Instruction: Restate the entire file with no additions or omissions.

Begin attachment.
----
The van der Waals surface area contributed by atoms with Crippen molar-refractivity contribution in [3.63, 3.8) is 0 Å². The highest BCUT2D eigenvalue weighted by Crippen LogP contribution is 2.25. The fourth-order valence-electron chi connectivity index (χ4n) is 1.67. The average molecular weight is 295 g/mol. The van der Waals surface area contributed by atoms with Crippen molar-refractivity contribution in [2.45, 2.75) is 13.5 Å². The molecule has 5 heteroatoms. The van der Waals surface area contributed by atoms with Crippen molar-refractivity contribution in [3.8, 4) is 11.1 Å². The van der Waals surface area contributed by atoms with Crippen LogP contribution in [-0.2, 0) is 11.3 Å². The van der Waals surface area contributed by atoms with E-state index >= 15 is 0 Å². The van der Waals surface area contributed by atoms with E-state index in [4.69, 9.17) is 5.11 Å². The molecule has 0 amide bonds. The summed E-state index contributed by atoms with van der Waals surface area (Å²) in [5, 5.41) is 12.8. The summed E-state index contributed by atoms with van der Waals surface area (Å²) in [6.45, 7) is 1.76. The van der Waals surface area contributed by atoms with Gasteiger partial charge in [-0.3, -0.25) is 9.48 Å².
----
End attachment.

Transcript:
The van der Waals surface area contributed by atoms with Crippen molar-refractivity contribution in [3.63, 3.8) is 0 Å². The highest BCUT2D eigenvalue weighted by Crippen LogP contribution is 2.25. The fourth-order valence-electron chi connectivity index (χ4n) is 1.67. The average molecular weight is 295 g/mol. The van der Waals surface area contributed by atoms with Crippen molar-refractivity contribution in [2.45, 2.75) is 13.5 Å². The molecule has 5 heteroatoms. The van der Waals surface area contributed by atoms with Crippen molar-refractivity contribution in [3.8, 4) is 11.1 Å². The van der Waals surface area contributed by atoms with Crippen LogP contribution in [-0.2, 0) is 11.3 Å². The van der Waals surface area contributed by atoms with E-state index >= 15 is 0 Å². The van der Waals surface area contributed by atoms with E-state index in [4.69, 9.17) is 5.11 Å². The molecule has 0 amide bonds. The summed E-state index contributed by atoms with van der Waals surface area (Å²) in [5, 5.41) is 12.8. The summed E-state index contributed by atoms with van der Waals surface area (Å²) in [6.45, 7) is 1.76. The van der Waals surface area contributed by atoms with Gasteiger partial charge in [-0.3, -0.25) is 9.48 Å².